Updated June 5, 2019
Photo courtesy of Lars Garshol. A traditional yeast starter (kveik) for Norwegian farmhouse ales. The yeast from the previous batch dries on the yeast ring and propagates in the new wort.
The Norwegian Invasion
Unless you’ve been hiding under a rock, most homebrewers and many craft beer enthusiasts have heard of the Norwegian kveik strains of yeast, which have taken hold in the US beer scene. Now available from multiple yeast manufacturers, these strains of yeast have many distinct traits that are highly advantageous for brewers including a tolerance for producing “clean” beers even under high heat (think summer in Texas-type heat). This quality allows those of us without good fermentation temperature control to brew a much wider range of styles any time of year since many traditional brewing strains that were heat-tolerant are phenolic off-flavor positive (POF+). These kveik strains are also quick fermenting and fast flocculators, allowing brewers to go from grain to beer in a very short timeframe. Temperature tolerance does vary from strain to strain, but Lars Garshol from Larsblog suggests 60–104 °F (15–40 °C) as a typical range. Kveik strains do produce some farmhouse qualities with more esters coming out when you pitch less yeast. Higher pitch rates and lower fermentation temperatures makes for a cleaner profile beer. Not everyone will be a fan, so you may want to seek out a commercial version before you brew a full batch with one. But when the temperatures rise this summer, remember to check in with your favorite suppliers in order to find out the availability of these kveik strains.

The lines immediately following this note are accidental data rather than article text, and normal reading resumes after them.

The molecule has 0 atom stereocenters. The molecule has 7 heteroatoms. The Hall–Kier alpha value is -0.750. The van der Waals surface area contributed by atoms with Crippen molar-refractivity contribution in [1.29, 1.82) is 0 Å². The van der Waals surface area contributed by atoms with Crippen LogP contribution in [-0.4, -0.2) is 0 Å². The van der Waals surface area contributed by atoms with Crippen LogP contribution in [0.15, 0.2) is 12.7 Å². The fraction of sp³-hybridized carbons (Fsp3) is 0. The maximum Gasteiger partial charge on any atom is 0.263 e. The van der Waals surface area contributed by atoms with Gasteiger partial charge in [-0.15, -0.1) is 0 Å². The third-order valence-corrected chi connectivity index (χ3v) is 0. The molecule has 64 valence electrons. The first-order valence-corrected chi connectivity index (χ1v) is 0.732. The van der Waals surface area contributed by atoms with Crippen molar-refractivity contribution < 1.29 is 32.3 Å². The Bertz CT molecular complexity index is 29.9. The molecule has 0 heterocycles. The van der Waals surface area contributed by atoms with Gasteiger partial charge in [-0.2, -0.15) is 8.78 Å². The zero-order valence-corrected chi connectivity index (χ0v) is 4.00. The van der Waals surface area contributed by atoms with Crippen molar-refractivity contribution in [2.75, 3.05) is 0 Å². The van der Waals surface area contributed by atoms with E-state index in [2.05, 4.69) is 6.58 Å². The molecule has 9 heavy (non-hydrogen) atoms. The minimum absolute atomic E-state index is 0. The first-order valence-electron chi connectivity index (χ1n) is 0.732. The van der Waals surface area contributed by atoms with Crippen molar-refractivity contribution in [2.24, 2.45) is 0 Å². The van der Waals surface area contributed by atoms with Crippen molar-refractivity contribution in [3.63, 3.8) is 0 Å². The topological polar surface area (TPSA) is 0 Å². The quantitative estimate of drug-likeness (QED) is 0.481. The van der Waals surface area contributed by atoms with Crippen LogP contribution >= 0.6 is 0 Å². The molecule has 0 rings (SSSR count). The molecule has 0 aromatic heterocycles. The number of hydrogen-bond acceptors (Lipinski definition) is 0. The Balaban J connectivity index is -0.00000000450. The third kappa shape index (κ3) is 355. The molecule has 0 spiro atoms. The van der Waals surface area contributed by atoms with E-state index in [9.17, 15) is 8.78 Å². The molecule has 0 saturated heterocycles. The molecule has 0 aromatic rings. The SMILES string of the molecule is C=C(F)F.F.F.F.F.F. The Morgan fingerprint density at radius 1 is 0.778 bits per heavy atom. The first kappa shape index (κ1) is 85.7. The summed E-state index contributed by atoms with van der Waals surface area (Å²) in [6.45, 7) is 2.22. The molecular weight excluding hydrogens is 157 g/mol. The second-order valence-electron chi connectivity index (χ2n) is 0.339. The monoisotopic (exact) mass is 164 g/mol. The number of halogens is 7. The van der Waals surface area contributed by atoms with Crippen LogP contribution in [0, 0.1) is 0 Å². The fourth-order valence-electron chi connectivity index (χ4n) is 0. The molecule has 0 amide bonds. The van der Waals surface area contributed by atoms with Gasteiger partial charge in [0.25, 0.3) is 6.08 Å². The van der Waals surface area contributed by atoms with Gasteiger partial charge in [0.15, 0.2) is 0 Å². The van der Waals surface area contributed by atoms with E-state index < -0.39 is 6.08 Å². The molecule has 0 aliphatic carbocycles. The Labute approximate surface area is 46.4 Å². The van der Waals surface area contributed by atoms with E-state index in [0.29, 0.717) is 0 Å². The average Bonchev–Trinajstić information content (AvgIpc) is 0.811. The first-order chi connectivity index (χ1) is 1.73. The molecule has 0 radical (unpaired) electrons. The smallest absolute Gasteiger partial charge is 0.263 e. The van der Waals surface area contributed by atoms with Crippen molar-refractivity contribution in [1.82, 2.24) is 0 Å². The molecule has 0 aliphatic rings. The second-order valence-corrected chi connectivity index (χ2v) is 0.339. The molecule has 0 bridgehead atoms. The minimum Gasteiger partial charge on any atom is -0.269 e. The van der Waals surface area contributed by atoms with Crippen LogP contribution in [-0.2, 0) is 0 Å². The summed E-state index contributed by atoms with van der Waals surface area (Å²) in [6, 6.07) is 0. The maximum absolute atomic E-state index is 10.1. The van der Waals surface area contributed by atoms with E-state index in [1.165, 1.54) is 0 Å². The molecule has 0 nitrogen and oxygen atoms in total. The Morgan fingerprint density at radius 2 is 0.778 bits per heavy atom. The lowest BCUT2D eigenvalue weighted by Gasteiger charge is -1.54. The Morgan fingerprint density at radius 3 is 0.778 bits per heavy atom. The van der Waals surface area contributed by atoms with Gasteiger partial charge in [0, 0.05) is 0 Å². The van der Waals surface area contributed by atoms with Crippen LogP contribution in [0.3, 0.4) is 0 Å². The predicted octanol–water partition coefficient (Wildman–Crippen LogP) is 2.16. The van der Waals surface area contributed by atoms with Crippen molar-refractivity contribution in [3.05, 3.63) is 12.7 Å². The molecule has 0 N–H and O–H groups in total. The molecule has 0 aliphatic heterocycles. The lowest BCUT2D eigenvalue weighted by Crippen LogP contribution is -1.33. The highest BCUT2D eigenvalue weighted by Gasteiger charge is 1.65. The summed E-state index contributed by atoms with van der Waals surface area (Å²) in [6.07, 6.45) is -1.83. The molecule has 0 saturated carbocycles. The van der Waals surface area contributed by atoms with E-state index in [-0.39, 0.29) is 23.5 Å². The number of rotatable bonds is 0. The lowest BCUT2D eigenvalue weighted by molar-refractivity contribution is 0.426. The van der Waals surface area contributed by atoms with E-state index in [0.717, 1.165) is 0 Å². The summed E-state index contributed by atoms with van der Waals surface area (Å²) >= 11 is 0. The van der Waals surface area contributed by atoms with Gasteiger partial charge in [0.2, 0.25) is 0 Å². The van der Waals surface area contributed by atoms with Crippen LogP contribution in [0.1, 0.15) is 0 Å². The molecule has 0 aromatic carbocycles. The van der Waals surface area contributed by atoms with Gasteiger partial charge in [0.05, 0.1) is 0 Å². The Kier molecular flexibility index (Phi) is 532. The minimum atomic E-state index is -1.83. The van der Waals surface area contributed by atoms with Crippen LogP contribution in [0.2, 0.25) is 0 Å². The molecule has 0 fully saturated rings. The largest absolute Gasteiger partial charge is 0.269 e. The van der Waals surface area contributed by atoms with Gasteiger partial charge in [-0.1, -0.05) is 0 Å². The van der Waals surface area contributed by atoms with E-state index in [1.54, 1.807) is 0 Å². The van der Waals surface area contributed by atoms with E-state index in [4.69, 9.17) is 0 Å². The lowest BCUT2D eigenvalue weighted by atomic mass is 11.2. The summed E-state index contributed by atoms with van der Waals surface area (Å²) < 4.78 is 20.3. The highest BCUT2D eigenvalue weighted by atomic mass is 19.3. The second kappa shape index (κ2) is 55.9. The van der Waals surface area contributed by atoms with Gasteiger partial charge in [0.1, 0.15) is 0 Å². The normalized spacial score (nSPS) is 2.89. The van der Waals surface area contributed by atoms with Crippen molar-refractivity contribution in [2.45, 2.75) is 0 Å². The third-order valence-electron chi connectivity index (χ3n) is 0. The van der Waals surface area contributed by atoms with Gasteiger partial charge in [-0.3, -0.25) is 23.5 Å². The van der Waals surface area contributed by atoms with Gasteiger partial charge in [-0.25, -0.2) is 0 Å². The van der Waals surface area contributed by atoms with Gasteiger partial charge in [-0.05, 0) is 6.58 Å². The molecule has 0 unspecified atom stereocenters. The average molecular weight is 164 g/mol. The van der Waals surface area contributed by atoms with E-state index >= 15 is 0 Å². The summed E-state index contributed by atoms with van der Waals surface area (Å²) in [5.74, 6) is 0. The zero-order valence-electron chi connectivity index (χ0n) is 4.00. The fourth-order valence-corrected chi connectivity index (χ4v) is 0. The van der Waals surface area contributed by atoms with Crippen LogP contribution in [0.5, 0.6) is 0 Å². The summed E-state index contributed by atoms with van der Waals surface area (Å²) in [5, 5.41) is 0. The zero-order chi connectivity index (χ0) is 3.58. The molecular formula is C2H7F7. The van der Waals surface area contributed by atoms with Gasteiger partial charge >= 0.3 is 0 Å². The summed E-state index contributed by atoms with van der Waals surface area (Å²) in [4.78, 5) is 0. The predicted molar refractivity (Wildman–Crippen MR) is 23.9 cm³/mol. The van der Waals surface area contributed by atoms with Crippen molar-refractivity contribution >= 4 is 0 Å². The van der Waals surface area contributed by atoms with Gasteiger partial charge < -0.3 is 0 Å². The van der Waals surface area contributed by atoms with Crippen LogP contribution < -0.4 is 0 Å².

2019 Southern Hemisphere Hop Harvest Report
In a report put out by HPA (Hop Products Australia), the three farms they oversee saw a 13% year over year increase in production. This included increases across their proprietary hop varieties, with an 8.6% increase in Galaxy, a 10.8% increase in Vic Secret, and a 125% increase in their newest proprietary hop variety Enigma. “This year’s production volume allowed us to meet contractual obligations across all varieties. All three farms endured major weather events during the growing season. Our Victorian farms — Rostrevor Hop Gardens and Buffalo Valley — experienced extended periods of heatwave conditions through which our irrigation systems performed well, preventing impact on yield. Tasmania experienced widespread bushfires throughout January when the majority of the crop at Bushy Park Estates was still in burr. Although these conditions did not affect yield, they are indicative of the hot and dry conditions that characterised this season.”
New Zealand Report: